White children’s services leaders must take greater responsibility for tackling racial inequalities in management posts, the head of the sector’s leadership development organisation has said.
Jo Davidson, principal of the Staff College, made the comments after the Association of Directors of Children’s Services released data showing that 6% of directors were from black or ethnic minority groups in 2021, based on figures from two-thirds of authorities.
Since 2012, the Staff College has run a three-day leadership programme for Black and ethnic minority staff, the Black and Asian Leadership Initiative, which has so far supported 250 children’s services managers to prepare for more senior roles.
Davidson said that while she was pleased that “quite a number” of this group had progressed into more senior roles, quite a few had moved outside of children’s services or local government to do so, for example, by becoming voluntary sector chief executives.
‘White leaders must play bigger role’
“We’ve seen some progress in the middle leader levels but what remains frustratingly low is the proportion of black and Asian leaders who make it to DCS or chief executive level,” Davidson said.
She added “We’ve had a look at that and we are now expanding what we are doing, not just in relation to building the confidence and skills of black and Asian leaders, but also looking at issues relating to white leaders who support and develop their teams and who also make recruiting decisions in the early stages of careers.
“What we’ve been really clear about is that, in common with a lot of other organisations, we’ve fallen by default into saying that this is an issue for black and Asian leaders to deal with but that’s far from the case. Progression of people into middle and senior leadership positions is something for everyone to focus on….We’ve found there are barriers in the way of black and Asian leaders and barriers in the way white leaders think about diversity.”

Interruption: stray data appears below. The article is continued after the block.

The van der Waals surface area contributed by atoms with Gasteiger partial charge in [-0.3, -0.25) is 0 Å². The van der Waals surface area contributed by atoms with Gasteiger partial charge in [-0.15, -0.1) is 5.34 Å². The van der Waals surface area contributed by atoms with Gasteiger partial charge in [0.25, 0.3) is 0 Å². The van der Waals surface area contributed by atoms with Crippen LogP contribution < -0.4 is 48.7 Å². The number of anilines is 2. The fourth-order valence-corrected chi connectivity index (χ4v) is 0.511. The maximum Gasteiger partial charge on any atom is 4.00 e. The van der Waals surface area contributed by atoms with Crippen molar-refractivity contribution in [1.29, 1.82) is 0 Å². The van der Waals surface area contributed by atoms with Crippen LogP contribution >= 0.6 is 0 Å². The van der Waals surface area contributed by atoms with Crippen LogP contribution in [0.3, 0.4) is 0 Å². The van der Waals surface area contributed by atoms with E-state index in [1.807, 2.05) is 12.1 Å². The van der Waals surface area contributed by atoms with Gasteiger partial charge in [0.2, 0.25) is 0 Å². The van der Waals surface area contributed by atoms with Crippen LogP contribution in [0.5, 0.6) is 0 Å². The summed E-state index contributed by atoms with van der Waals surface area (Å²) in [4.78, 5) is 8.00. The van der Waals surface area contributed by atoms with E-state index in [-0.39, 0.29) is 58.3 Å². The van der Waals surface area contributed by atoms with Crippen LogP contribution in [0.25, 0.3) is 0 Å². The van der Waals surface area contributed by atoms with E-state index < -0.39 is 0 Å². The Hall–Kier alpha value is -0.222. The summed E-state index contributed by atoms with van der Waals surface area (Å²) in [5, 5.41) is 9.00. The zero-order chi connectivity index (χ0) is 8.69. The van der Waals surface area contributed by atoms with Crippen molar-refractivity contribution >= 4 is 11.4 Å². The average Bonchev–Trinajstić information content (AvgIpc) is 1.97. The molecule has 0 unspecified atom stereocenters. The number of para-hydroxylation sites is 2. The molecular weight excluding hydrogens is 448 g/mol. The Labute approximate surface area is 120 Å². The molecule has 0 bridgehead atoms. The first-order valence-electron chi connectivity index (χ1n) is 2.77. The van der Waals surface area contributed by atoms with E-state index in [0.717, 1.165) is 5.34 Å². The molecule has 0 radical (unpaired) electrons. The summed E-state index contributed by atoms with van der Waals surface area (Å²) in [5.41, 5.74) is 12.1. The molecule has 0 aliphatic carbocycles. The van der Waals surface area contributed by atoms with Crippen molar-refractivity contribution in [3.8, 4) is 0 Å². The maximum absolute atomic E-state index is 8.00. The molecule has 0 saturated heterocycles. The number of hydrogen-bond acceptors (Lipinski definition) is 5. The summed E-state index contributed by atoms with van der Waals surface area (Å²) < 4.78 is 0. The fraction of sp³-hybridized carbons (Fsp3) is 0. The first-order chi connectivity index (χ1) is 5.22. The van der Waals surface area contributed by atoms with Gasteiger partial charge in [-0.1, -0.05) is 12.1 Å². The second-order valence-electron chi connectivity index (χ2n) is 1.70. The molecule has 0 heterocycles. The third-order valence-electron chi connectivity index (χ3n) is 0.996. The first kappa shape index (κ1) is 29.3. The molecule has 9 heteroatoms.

She said the college would be publishing a report shortly into what white leaders could do to develop more diverse senior management teams.
“To create diverse teams, the white leaders play a fundamental role so the first thing is confronting that truth – it’s not someone else’s responsibility, it’s all white leaders’ responsibility to look at their own perspectives on people’s skills,” she said. “We know that black and Asian staff feature more prominently in failing probation periods, disciplinaries and grievances, so we are asking white leaders to look at all that data.”
Davidson said the college was also looking to widen representation on its other programmes, notably its aspirant directors’ scheme, to which it is currently recruiting for a second time. Fifty managers with the potential to become a DCS within the next three years are due to start the programme in September.
This is a widening of the entry criteria from the first round of the programme, which was for those with the potential to rise to DCS within 18 months. In that round, while about 20% of applicants were from black or ethnic minority groups, this fell to just 10% of those accepted to the programme.
Davidson said this drop-off was due to the fact that it had been looking for people “on the brink of becoming directors”, for example, those in head of service or assistant director roles, which black and ethnic minority managers also faced barriers in attaining.
The DCS’s annual data showed that, of 12 permanent director appointments made in 2020-21, nine were promotions from assistant director or equivalent level within the same authority, and three came from this second tier of management from different authorities.